What the world needs is an Arduino Jack-o-lantern! Don't you agree?
This project is a jack-o-lantern that can provide Tricks AND Treats!
Press the button on the side of its head and you get a randomly selected Halloween joke with the accompanying music.
Put your hand under the mouth and it dispenses a Smartie(TM) with an accompanying tune.
Let's build it!
(Note: The static you hear in the video is just rf noise from the servo motor that was picked up by the phone. You cannot hear it in actual use. Sound is nice and clear.) If you want, you could put a small decoupling capacitor across the VCC and GND of the servo but I didn't find it necessary.
- Some kind of jack-o-lantern (this one is injection-molded foam that I picked up for $2 at a charity store)
- Arduino UNO or Nano (any thing you have is fine)
- Small Servo
- 4x20 I2C LCD Display
- An arcade style pushbutton
- 10K Ohm pull down resistor for the button
- Small 8 Ohm speaker
- SR-04 Distance Sensor for candy dispenser
- Small piece of 3/4" plastic conduit for the Smarties dispenser
- Some plexiglass or other thin material for the Smarties dispenser
- Small piece of plastic to make the Smarties dispenser trough
- Small L-bracket and other scraps to complete the dispenser
- Connecting wire, hot glue etc
- Small breadboard for the circuit (or solder it up for permanent use)
You can use M&Ms,Lifesavers etc. You'll just have to adjust the hole size, pipe diameter and height of the dispenser swing arm to handle the dimensions and thickness of the type of candy.
- Utility knife to cut into your jack-o-lantern
- Drill to drill holes for the speaker and pushbutton (or cut carefully with the knife)
- Thick black Sharpie(TM) marker or black paint to paint the eyes, nose, mouth on the jack-o-lantern
- Patience and a sense of humour!
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Step 1: Build the Circuit
Wire up the circuit as per the diagram. It's recommended that you use a 5 volt, 1 amp power supply to provide enough current to drive the servo.
Ultimately, you will need to use wires of sufficient length to reach all the components once they're installed inside the jack-o-lantern.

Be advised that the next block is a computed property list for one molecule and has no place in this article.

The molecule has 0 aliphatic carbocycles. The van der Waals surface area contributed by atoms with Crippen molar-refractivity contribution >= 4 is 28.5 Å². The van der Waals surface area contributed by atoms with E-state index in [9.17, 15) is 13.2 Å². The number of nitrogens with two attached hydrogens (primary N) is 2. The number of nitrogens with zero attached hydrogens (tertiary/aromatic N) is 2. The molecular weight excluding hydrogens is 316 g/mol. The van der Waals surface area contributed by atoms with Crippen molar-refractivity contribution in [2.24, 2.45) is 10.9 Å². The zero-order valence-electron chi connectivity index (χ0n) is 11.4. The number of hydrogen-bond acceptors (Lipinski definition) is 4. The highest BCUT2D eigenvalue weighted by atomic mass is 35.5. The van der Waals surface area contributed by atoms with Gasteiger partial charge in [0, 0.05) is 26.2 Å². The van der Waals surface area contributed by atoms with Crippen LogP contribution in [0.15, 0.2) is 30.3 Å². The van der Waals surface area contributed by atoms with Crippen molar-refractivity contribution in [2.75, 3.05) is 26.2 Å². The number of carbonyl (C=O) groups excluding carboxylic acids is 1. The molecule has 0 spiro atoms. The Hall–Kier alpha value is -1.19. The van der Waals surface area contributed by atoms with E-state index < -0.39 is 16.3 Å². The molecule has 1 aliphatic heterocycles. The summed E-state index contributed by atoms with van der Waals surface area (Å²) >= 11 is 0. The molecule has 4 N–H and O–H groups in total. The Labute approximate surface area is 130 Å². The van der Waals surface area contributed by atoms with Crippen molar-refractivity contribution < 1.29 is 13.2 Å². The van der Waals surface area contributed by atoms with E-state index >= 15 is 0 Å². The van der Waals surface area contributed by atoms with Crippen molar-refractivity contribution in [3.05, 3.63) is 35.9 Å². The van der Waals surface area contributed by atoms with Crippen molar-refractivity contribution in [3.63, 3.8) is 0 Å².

Step 2: Modify the Jack-o-lantern
I found my jack-o-lantern at a second hand store. It's made of light injection molded foam so it was easy to cut and drill. You can use any jack-o-lantern that fits your parts.
1. Dry fit your parts.
2. Cut an access panel into the jack-o-lantern so you can install the parts.
3. Using a small drill, make some perforations where the speaker will be so that the sound can get out. Install the speaker with hot-glue or another suitable adhesive.
4. Drill or carefully cut the hole for your pushbutton. Install the pushbutton.
5. Cut a hole in the mouth for the exit of the trough that dispenses the candies.
6. Cut or drill holes underneath the mouth for the SR-04 distance sensor.
Step 3: Build the Candy Dispenser
This is the most complex part of the build and it's totally optional. You may want to delete the code for the SR04 detector and the servo and modify the main display message if you're not going to dispense candies.
As I cannot take apart the jack-o-lantern to disassemble the dispenser, I'll try to describe the principles here.
The main operating mechanism is a swing arm (here made of 3/16" plexiglas) mounted to the servo with a hole that is the diameter of the candy to be dispensed. The thickness of the swing arm is as close to that of the candy as you can reasonably get.
A dispensing trough (here it's a small piece of vinyl eaves trough that was cut and bent to shape) is mounted on the base (here some scrap wood of appropriate height to mount the servo and to have sufficient slope that the candy will slide down the slope and out of the mouth. You'll need to do some planning here.
A piece of plastic conduit (here 3/4") is the reservoir for the candies, is mounted above the swing arm so that candies fall into the hole in the swing arm.
As the swing arm sweeps, it will push a candy into the trough and the back side of the swingarm keeps more candies from dispensing. When the swing arm returns to it's waiting position, the next candy falls into the hole, ready to be dispensed.
Your design may vary based on the size of your jack-o-lantern and the kind of candy you want to dispense.
Once you've tested your dispenser to your satisfaction, install it in the jack-o-lantern.
Step 4: Mount the Parts Inside the Jack-o-lantern
Mount the display, button, speaker, SR-04 and dispenser inside the case. I used hot glue.
You may wish to use small male-female terminal connectors to allow the different components to be connected/disconnected as needed. It may make installation easier as was my experience.
Step 5: Upload the Arduino Sketch
Open and save the jokeOLantern.ino file as a fresh project. Put the pitches.h file in the same project folder. It provides the pitches for the tunes played by the project.
Inside the sketch, you'll find a large character array that is the jokes and answers for the display. Add/delete/change as you like. You'll notice lots of blank lines. That's so the jokes are nicely spaced out in the display. There are 4 lines for the joke and 4 lines for the punchline. Make sure you keep the relationship of 4 and 4 if you want the array to work correctly. As provided, there are 12 jokes in the array. If you add/remove jokes, you'll need to change,
int msgNum = (int) random(12); to a different value to match the number of jokes.
Compile/upload the sketch. Load up your candy dispenser and start having Hallowe'en fun!
Participated in the
Halloween Contest 2019